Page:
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It is now believed that most ’sore joint’ problems are not “tendonitis” (swelling of the tendon) but are instead “tendinopathies” which means something else. It means “diseased tendons.” Damaged, but not swollen. Shaken, but not stirred. -Whatever.
It is now believed that damaged tendons are actually frayed. Cortisone merely interferes with the neural pain receptors and actually hides the pain in these cases and nothing more. It prolongs the actual healing time and allows more damage to occur in the tendon.
So what was my doctor’s advice? Exercise. He said to bend my sore arm to the point of pain and then, -force it even farther. And, repeat often. Stretch it, get that scar tissue that he surmises is present, stretched. It will (according to him) eventually stretch to the proper length and my mobility will improve.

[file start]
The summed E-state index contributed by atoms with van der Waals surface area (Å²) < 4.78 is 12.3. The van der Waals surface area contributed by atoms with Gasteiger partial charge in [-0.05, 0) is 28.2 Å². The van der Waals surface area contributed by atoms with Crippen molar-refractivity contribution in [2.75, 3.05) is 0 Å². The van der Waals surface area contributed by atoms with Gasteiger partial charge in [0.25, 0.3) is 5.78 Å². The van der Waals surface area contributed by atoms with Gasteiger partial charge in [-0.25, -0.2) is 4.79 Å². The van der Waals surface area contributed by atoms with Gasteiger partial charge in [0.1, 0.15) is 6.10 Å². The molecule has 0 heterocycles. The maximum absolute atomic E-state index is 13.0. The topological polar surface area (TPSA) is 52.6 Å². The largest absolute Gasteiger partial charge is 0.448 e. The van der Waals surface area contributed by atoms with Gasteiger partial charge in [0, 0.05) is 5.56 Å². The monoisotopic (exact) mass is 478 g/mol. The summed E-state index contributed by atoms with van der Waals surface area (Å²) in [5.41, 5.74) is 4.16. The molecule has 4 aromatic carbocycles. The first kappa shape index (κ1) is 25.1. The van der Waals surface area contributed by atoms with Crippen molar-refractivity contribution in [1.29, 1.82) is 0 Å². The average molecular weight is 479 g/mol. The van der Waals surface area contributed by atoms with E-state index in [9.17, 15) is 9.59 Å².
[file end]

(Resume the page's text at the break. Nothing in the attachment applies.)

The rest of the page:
He told me to take up tennis or two-handed ping-pong. Or left-handed bowling. Think ‘Karate Kid’ and ‘wax-on, wax-off.’ He actually said that to me.
Anything that would cause me to repeatedly extend and over-extend the stiff shoulder but with the caveat to ‘not over do it.’ And of course, to continue to use Extra Strength Tylenol for pain relief.
None of this is what I wanted to hear of course. It’s either a case of ‘that hurts? So stop doing that!” or “that hurts? Do it some more, -but just don’t hurt yourself.” Oh joy.
Pain is supposed to be good for the soul, not that this is much comfort right now. I’d almost rather have the pain-relieving injection and forgo the soul-improving pain, truth be known.
Source: Corticosteroids: short-term gain for long-term pain? Published Online: 22 October 2010 in The Lancet
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